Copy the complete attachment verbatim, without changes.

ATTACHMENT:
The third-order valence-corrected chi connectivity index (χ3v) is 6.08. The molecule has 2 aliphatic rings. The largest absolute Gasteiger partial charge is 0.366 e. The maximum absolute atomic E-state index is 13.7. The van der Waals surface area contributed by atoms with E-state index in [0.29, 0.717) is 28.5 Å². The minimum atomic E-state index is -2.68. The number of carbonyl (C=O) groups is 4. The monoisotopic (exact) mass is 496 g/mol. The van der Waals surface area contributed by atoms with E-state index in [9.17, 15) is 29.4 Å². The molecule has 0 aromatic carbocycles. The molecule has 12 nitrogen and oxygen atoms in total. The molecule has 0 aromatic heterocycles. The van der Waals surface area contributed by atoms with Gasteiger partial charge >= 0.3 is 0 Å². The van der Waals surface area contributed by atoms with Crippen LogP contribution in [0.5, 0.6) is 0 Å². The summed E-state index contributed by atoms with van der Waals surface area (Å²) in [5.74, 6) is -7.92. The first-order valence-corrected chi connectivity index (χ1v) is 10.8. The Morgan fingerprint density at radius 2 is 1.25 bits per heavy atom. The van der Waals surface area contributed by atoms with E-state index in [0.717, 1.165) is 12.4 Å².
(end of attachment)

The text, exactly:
The third-order valence-corrected chi connectivity index (χ3v) is 6.08. The molecule has 2 aliphatic rings. The largest absolute Gasteiger partial charge is 0.366 e. The maximum absolute atomic E-state index is 13.7. The van der Waals surface area contributed by atoms with E-state index in [0.29, 0.717) is 28.5 Å². The minimum atomic E-state index is -2.68. The number of carbonyl (C=O) groups is 4. The monoisotopic (exact) mass is 496 g/mol. The van der Waals surface area contributed by atoms with E-state index in [9.17, 15) is 29.4 Å². The molecule has 0 aromatic carbocycles. The molecule has 12 nitrogen and oxygen atoms in total. The molecule has 0 aromatic heterocycles. The van der Waals surface area contributed by atoms with Gasteiger partial charge >= 0.3 is 0 Å². The van der Waals surface area contributed by atoms with Crippen LogP contribution in [0.5, 0.6) is 0 Å². The summed E-state index contributed by atoms with van der Waals surface area (Å²) in [5.74, 6) is -7.92. The first-order valence-corrected chi connectivity index (χ1v) is 10.8. The Morgan fingerprint density at radius 2 is 1.25 bits per heavy atom. The van der Waals surface area contributed by atoms with E-state index in [0.717, 1.165) is 12.4 Å².